I have among my stack of photos I hope to catalog someday a snapshot of my preteen daughter Alana and her friends. They are sitting on my couch in front of the TV, wearing Sacramento Kings jerseys with their faces colored with purple and black war paint and waving their arms in a “Let’s go!” motion. That picture is 20 years old and taken when the Kings with that dream team of Vlade Divac, Chris Webber, Doug Christie, Peja Stojakovic and Jason Williams were making a splashy run in the NBA playoffs against the dreaded Los Angeles Lakers led by Shaquille O’Neal and Kobe Bryant.
Longtime Sacramento residents recall that time fondly, remembering the sheer excitement and electricity in the Capital Region. Everywhere you went, all people could talk about was the Kings. The national media took notice. Sports Illustrated put that talented starting five on its cover with the title “The Greatest Show on Court.” ARCO Arena was packed to the rafters — and for those watching on TV, there was a one-hour wait for takeout pizza at Round Table, and stores big and small enjoyed soaring beer sales each time it was game night. Not only was the team exciting to watch, a winning season boosted the region’s economy as well.
Nine years later, the Kings dominated the news again, but for a much more different and somber reason. A Seattle millionaire was threatening to move the team to that city and steal Sacramento’s only major sports team. A three-year fight to save the team ensued, punctuated by a season-ending game at old ARCO with fans tearfully remaining on the court, believing it was possibly the last time they saw their team. Our city leaders and fans proved to be fierce fighters and convinced the NBA to keep the team in Sacramento.
One man was hailed as the savior and hero of that moment — Vivek Ranadive, a tech millionaire who had part ownership in the Golden State Warriors. He set in motion a master plan to build a new arena, the Golden 1 Center, and transform the downtown area around it to a vibrant gathering spot.
But here’s the thing. These landmark events occurred a decade or two ago. There’s tens of thousands of new residents now living in the Capital Region who don’t know the Kings’ history. All they see is a team that hasn’t made the playoffs in 16 years — an NBA record. Some blame Ranadive for all the losing seasons. How can they blame the man who saved the team in the first place?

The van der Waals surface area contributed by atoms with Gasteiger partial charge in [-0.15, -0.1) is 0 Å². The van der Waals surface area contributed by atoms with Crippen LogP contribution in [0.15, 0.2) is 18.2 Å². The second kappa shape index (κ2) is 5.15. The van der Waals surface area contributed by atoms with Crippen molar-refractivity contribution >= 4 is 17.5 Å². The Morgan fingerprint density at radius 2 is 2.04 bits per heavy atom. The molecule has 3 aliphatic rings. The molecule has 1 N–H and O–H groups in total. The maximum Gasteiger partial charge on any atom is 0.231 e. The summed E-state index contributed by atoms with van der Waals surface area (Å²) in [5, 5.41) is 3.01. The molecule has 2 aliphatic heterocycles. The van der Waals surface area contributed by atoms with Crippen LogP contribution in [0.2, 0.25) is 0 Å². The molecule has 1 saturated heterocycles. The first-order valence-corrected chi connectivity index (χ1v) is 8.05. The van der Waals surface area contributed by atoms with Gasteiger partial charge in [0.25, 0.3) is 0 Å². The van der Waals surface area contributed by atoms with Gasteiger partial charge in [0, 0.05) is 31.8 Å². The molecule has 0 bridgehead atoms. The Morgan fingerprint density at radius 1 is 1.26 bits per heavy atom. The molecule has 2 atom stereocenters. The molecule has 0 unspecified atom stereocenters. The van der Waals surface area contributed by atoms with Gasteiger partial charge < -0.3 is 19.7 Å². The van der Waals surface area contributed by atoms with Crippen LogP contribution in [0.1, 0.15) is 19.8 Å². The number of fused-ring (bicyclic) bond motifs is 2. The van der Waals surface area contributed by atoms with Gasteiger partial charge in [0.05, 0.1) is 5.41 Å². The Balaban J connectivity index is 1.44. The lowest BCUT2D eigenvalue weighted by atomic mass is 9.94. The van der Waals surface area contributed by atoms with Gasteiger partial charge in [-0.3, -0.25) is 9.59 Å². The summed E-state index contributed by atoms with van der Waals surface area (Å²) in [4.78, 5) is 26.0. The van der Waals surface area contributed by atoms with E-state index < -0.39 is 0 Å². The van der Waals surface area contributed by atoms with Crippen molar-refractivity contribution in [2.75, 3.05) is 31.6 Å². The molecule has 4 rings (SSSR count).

Ranadive is an interesting, complex, smart and savvy man, and right now, he’s making major moves that can further transform Sacramento into the future. His recent purchase of the River Cats from the Savage family, reportedly a $90 million deal, including property surrounding the ballpark, shows Vivek’s intention to remain in the region and build the community. He sees Sacramento as more than a capital town, and is taking steps to continue its growth. Comstock’s writer Graham Womack was granted an interview with Ranadive for this issue.
He’s not the only one changing the city’s reputation. October saw several blockbuster events that proved Sacramento can not only put on but succeed at big events. The Aftershock music festival at Discovery Park attracted more than 165,000 people to our city, followed the next weekend by the new GoldenSky Country Music Festival at the same park, which brought an estimated 25,000 people. That was followed by the Iron Man competition, which brought in nearly 4,000 athletes from all over the country and globe. Visit Sacramento estimates that all three events pumped more than $50 million into the local economy.
Cities around the Capital Region are also sprucing up their commercial corridors to not only freshen their urban core, but attract new residents and businesses. Meanwhile, this month will undoubtedly see new political changes on the landscape as the midterm elections take place. We take a look at voters of color to try and gauge their concerns in the current political climate. And if you’re too exhausted from the current frenzied political cycle, we’ll show you how some local innovative companies are embracing the wellness movement, offering everything from stress-relieving urban baths to cryotherapy to restore your body.
As Sacramento keeps growing on its upward trajectory, we may no longer hear that stereotypical phrase: “Sacramento, we’re 90 minutes from Lake Tahoe and 90 minutes from the Bay Area.” Very soon, we’ll hopefully hear “Sacramento, home of great concerts, farm-to-fork food and world-class sports.”
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